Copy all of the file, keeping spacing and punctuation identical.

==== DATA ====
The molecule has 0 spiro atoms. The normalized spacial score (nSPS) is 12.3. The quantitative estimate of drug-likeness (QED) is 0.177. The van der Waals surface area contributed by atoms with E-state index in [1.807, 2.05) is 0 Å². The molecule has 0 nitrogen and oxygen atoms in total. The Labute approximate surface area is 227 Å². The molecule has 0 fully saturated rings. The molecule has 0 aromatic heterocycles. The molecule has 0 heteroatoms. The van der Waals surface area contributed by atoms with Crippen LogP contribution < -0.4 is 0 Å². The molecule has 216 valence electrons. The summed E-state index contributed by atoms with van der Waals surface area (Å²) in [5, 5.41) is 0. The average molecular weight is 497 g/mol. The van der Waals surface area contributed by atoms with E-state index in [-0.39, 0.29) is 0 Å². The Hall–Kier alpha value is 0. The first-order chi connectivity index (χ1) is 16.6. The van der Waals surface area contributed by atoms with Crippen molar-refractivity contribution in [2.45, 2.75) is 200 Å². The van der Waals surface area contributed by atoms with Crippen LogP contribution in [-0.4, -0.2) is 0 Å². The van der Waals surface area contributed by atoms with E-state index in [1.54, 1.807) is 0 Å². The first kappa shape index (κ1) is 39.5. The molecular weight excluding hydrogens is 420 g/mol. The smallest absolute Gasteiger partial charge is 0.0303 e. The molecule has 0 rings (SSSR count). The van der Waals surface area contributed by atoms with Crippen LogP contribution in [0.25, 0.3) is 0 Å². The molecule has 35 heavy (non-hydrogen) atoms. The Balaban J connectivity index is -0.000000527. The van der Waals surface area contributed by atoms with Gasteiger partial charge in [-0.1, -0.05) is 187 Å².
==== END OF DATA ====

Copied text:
The molecule has 0 spiro atoms. The normalized spacial score (nSPS) is 12.3. The quantitative estimate of drug-likeness (QED) is 0.177. The van der Waals surface area contributed by atoms with E-state index in [1.807, 2.05) is 0 Å². The molecule has 0 nitrogen and oxygen atoms in total. The Labute approximate surface area is 227 Å². The molecule has 0 fully saturated rings. The molecule has 0 aromatic heterocycles. The molecule has 0 heteroatoms. The van der Waals surface area contributed by atoms with Crippen LogP contribution < -0.4 is 0 Å². The molecule has 216 valence electrons. The summed E-state index contributed by atoms with van der Waals surface area (Å²) in [5, 5.41) is 0. The average molecular weight is 497 g/mol. The van der Waals surface area contributed by atoms with E-state index in [-0.39, 0.29) is 0 Å². The Hall–Kier alpha value is 0. The first-order chi connectivity index (χ1) is 16.6. The van der Waals surface area contributed by atoms with Crippen molar-refractivity contribution in [2.45, 2.75) is 200 Å². The van der Waals surface area contributed by atoms with Crippen LogP contribution in [-0.4, -0.2) is 0 Å². The van der Waals surface area contributed by atoms with E-state index in [1.54, 1.807) is 0 Å². The first kappa shape index (κ1) is 39.5. The molecular weight excluding hydrogens is 420 g/mol. The smallest absolute Gasteiger partial charge is 0.0303 e. The molecule has 0 rings (SSSR count). The van der Waals surface area contributed by atoms with Crippen LogP contribution in [0.25, 0.3) is 0 Å². The molecule has 35 heavy (non-hydrogen) atoms. The Balaban J connectivity index is -0.000000527. The van der Waals surface area contributed by atoms with Gasteiger partial charge in [-0.1, -0.05) is 187 Å².